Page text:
It sounded like war in the primate house at Lincoln Park Zoo. The animals were hooting and screaming so loud it made me wonder if they were trying to tell me something. Then suddenly, they quieted, and I could hear the street musician I spotted earlier who was singing and playing the guitar. That was something I didn’t expect to hear at the zoo, so I went over to check him out.
His guitar case was open on the ground in front of him. Inside, there were a couple of crumpled dollars and some loose change. He was dressed in a dark blue sport coat, a light blue shirt, and sported dark glasses. Two pendants, a star and a cross, each hanging from its own necklace, graced the front of his shirt, and he wore a light brown fedora. He reminded me of Humphrey Bogart in “Casablanca.”
Oblivious to the occasional grunts and screams of the animals behind him, he leaned into his guitar and serenaded passersby with a quiet version of Elvis Presley’s “Don’t Be Cruel.” He sounded pretty good. He had that ephemeral something musicians have got to have- style. Like Bogey. And this guy was the picture of cool as he sat on a park bench, during a beautiful fall day, smiling, singing and having a good time.
After walking around the zoo all day, I was beat and looking forward to chilling out on the bus ride home, but my photographer’s muse, whom I’ll call Pam, wasn’t having it. She whispered in my ear, take this guys picture. I sized him up. He didn’t look like he’d get rattled if a tourist took a few photographs of him. After all, he was an entertainer.
“Naw,” I responded, “just hanging out.”
“Well, it looks like you know what you’re doing,” he said. “I could use some pictures for my promotions.”
Right away, Pam was back in my ear, whispering, see, I told you. Yeah, right; its showtime. There probably wasn’t going to be any money for me with this gig, but you never know. Besides, I was going with the flow here. Anyway, my man takes his performance to another level, and I see that he knows how to put on a show. His voice had a haunting quality, like the sound of a train whistle moaning in the distance in the middle of the night. After I took a few more photographs, I sat down on the bench next him and we eased into a conversation.
He said his name was Joe Costanzo and had been singing his whole life. “Ever since I first heard Elvis on the radio when I was little kid,” he said. “When I heard him, I ran into my mother’s room and asked, who is that?!! (he laughs). Man, I wanted to be Elvis.
“I’ll tell you a secret…deep down, all musicians want to be Elvis, because he was the king, man. But there will never be another Elvis. He was the first, there will never be another first, you know? I think he was surprised himself that destiny had touched him like that. He probably wondered, ‘why me? why did this happen to me and not somebody else?’ I think that’s what made him so insecure.”
He went on to riff about musicians, their music, and whatever else came to mind. He said a black man wrote Don’t Be Cruel. “Oh yeah, his name was Otis Blackwell. He wrote a lot of hits for Elvis. A lot of people don’t know that.”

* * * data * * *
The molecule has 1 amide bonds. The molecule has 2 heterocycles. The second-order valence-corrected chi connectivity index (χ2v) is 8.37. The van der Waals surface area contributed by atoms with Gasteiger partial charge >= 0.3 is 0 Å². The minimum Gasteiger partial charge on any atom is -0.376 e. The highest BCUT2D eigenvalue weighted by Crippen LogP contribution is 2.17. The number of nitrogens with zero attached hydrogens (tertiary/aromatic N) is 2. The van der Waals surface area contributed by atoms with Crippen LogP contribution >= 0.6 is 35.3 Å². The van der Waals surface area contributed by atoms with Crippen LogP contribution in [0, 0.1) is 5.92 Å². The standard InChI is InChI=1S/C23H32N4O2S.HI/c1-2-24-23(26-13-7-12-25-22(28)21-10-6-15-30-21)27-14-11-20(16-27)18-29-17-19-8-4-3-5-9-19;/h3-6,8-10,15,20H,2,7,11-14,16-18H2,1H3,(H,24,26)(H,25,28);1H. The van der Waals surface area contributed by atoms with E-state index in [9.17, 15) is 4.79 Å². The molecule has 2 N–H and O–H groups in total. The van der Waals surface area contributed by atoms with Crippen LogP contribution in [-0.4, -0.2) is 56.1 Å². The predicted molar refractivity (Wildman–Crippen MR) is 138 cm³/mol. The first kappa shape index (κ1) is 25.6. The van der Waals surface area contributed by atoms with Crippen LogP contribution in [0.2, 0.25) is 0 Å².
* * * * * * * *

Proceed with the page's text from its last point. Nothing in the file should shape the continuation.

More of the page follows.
Joe said the greatest musicians comment on the times in which they live. Like Bob Dylan. He said Dylan was getting too radical. After “Blood on the Tracks” ( his 15th album) he laid low for awhile which was probably a good thing.
I asked him about John Lennon. “He was really something,” said Joe. “He used his own money to put up huge billboards all over the world that said “The War is Over – if you want it (Vietnam). Can you believe it? It happened too, the war ended soon after that.”
Joe was on a roll now and he talked a little about his life as a street musician. “My family; they don’t understand me…why I’m doing this. My sister kind of gets it, but the rest of them don’t approve of my lifestyle. But minstrels are like heroes because they are true to themselves.”
He paused and peered at me through his glasses. “Have you heard Mr. Bo Jangles?” You know, the song Sammy Davis used to sing?’ That’s what that song was about.”
“Yeah,” I told him, “I know the song.”
He gave me a dubious look. He lit a cigarette and took a few puffs then wedged it between the top string and neck of his guitar, near the tuners. As smoke wafted from the cigarette, he leaned into his guitar and began to sing.
“I knew a man Bojangles and he’d dance for you in worn out shoes…”
When he finished the song he lowered his guitar to his lap and looked at me and said, “you see now?” in case I missed it, Joe told me that Bojangles was an artist, and he was going to live up to that no matter what. During the good times and the bad times, after his dog had up and died, after getting thrown in jail, he never stopped dancing.
“He danced a lick across the cell…He grabbed his pants for a better stance, oh he jumped so high and he clicked up his heels
He let go a laugh….”
We locked eyes and he laughed and he said, “yeah, you know; you got that camera like I play this guitar, you get it.”
‘Really, I thought, I can run with you guys? You and Mr. Bojangles? Cool.’ So, I came to the zoo to take pictures of the animals and wound up meeting Joe who introduced me to The Man. Pam took this opportunity to take a bow, she said, who’s your baby?
Joe sung sweetly that October afternoon as I listened to the lyrics of Mr. Bojangles. I heard the sadness in the song, but this time I heard the joy in it too. It was the story of a man who was born to dance and so, he danced.